I figured out the meaning of life at age 26. That was when I had a backyard all to myself-sort of. I shared it with the eight losers, I mean anarcho punks I lived with in the duplex that towered over it. They didn't work and threw a dumpstered rotisserie chicken in my compost pile, but I digress.
I discovered the meaning of life one evening when, after walking home from work on a chilly central Illinois November evening, I picked up a rake and raked my first pile of leaves ever-and I couldn't believe the immediate peace that fell over me as I pulled the many metal fingers across the ground, collecting those dried brown crispy critters. I didn't have any music on, no one was around to be impressed-it was just me, the dim light of the evening, and the sound of raking and seeing the areas around the yard look clean and neat from my work.
It was a relatively large yard that I poured my heart into. I never really had a lot of backyards growing up-we mostly lived in apartments or in places that didn't have much in terms of play areas behind the house. One year, my mom and step dad decided having a satellite was far more important than having a pool (much to my dismay as I wasn't even allowed to enjoy the perks of satellite tv like Disney or MTV unless I was sick or it was Live Aid). So when I moved in and the landlord who was cool AF from San Francisco allowed me to have a compost (she even had a little fence built for it) and a garden to plant anything I wanted, I immediately began planning and building my dream garden.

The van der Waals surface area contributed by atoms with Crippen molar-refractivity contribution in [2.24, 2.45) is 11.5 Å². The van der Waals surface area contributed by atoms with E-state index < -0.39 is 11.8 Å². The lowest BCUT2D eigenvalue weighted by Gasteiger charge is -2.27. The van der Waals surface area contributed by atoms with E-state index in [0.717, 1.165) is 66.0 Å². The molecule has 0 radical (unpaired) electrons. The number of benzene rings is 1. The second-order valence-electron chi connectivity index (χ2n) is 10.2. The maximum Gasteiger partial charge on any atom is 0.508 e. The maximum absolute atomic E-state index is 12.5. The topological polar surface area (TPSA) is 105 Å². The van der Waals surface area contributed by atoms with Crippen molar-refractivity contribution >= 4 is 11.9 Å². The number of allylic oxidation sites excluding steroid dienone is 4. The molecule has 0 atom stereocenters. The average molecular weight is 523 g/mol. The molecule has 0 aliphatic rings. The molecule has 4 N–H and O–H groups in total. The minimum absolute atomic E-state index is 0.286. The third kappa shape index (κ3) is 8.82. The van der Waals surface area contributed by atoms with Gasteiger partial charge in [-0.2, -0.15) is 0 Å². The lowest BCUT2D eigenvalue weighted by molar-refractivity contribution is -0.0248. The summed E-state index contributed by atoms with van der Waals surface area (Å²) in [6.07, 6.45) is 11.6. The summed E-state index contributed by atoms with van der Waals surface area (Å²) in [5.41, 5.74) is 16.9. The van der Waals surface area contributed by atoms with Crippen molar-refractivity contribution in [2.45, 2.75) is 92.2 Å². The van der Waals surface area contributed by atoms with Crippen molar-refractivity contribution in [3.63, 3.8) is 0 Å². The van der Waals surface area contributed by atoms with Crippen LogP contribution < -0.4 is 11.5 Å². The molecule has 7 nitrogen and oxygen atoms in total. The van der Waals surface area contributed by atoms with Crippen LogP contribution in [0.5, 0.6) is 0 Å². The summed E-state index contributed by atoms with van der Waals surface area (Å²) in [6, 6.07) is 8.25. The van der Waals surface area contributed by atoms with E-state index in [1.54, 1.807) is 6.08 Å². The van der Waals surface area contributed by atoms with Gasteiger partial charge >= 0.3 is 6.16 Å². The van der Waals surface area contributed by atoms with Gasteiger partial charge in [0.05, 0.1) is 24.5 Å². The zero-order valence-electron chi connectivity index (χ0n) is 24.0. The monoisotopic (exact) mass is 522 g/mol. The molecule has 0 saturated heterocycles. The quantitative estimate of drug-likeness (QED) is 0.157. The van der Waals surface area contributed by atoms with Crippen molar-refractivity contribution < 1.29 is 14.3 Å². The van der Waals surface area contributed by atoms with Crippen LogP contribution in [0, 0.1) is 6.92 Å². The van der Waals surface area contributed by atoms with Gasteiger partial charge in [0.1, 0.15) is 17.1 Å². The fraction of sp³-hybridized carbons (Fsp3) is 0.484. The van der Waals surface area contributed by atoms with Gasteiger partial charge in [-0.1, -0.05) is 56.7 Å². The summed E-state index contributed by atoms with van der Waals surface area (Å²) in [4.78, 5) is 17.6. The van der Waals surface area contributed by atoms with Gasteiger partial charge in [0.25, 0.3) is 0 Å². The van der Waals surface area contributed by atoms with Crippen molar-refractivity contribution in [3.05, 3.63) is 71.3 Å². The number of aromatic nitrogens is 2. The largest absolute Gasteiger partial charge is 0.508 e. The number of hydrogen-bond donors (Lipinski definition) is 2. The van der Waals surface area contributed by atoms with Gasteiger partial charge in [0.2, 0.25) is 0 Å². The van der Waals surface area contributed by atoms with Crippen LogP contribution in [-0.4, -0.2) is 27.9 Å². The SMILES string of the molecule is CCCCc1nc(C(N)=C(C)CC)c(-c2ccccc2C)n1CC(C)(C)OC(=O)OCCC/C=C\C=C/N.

My boyfriend at the time was as cute and sturdy as a hobbit, complete with big hairy feet and a hippy heart. He tilled the garden area I planned for the vegetables. Being in the local punk anarchist scene meant I had tons of DIY zines at my disposal to research what to grow and plant that could be considered natural bug repellants like marigolds. I went to tree sales and bought a dogwood tree. I ordered bleeding hearts from a flower catalogue. I dug my shovel in the compost and turned it so that the raw veggies and eggshells could decompose properly.
I sat on my balcony overlooking my land like a medieval lord with glee and excitement.
I started the seeds inside in January. Lettuce, tomato, peppers and every herb I could get my hands on. My babies grew abundantly and by the time I could plant them in the spring, they were happy little plants that fit perfectly into the rich midwestern ground ready to be loved and watered.
Then I got evicted because our cool AF landlord found out about our cats. Only my boyfriend and I were evicted. I was so devastated; I had to go on anti-depressants (but that's another story).
My really good friends moved in. I couldn't bear to visit for months.
When I finally came to visit for like 5 minutes, I saw the fruits of my hard work-the garden was so lush-I couldn't believe my eyes. I almost cried at how full and lush the tomato plants were. Probably three feet tall! I left Illinois for a three-month road trip to deal with my broken heart...and being faced with figuring out how to navigate the world without a garden.
I am now 43 and have, to this day, never had a garden since.